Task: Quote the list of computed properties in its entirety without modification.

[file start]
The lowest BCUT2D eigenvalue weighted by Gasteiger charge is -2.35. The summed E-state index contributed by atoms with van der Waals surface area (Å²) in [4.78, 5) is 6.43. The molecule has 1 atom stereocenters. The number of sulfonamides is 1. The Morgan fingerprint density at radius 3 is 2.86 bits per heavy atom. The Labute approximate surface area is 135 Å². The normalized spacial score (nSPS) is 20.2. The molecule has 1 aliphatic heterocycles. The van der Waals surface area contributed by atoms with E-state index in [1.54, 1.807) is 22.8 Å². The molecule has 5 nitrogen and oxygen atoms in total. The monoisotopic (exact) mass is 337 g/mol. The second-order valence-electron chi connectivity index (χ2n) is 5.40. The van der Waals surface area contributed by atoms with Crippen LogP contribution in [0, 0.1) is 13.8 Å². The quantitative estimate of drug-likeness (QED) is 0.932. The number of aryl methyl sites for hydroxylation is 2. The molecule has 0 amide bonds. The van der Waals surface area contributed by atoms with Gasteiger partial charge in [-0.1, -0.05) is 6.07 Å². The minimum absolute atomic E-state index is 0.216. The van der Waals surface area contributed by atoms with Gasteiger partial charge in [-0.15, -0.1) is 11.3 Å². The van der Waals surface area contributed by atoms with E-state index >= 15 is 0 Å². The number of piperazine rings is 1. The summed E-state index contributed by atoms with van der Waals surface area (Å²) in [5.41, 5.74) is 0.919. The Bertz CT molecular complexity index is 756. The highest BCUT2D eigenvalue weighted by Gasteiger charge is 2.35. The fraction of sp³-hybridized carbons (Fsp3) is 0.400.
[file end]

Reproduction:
The lowest BCUT2D eigenvalue weighted by Gasteiger charge is -2.35. The summed E-state index contributed by atoms with van der Waals surface area (Å²) in [4.78, 5) is 6.43. The molecule has 1 atom stereocenters. The number of sulfonamides is 1. The Morgan fingerprint density at radius 3 is 2.86 bits per heavy atom. The Labute approximate surface area is 135 Å². The normalized spacial score (nSPS) is 20.2. The molecule has 1 aliphatic heterocycles. The van der Waals surface area contributed by atoms with E-state index in [1.54, 1.807) is 22.8 Å². The molecule has 5 nitrogen and oxygen atoms in total. The monoisotopic (exact) mass is 337 g/mol. The second-order valence-electron chi connectivity index (χ2n) is 5.40. The van der Waals surface area contributed by atoms with Crippen LogP contribution in [0, 0.1) is 13.8 Å². The quantitative estimate of drug-likeness (QED) is 0.932. The number of aryl methyl sites for hydroxylation is 2. The molecule has 0 amide bonds. The van der Waals surface area contributed by atoms with Gasteiger partial charge in [-0.1, -0.05) is 6.07 Å². The minimum absolute atomic E-state index is 0.216. The van der Waals surface area contributed by atoms with Gasteiger partial charge in [-0.15, -0.1) is 11.3 Å². The van der Waals surface area contributed by atoms with E-state index >= 15 is 0 Å². The number of piperazine rings is 1. The summed E-state index contributed by atoms with van der Waals surface area (Å²) in [5.41, 5.74) is 0.919. The Bertz CT molecular complexity index is 756. The highest BCUT2D eigenvalue weighted by Gasteiger charge is 2.35. The fraction of sp³-hybridized carbons (Fsp3) is 0.400.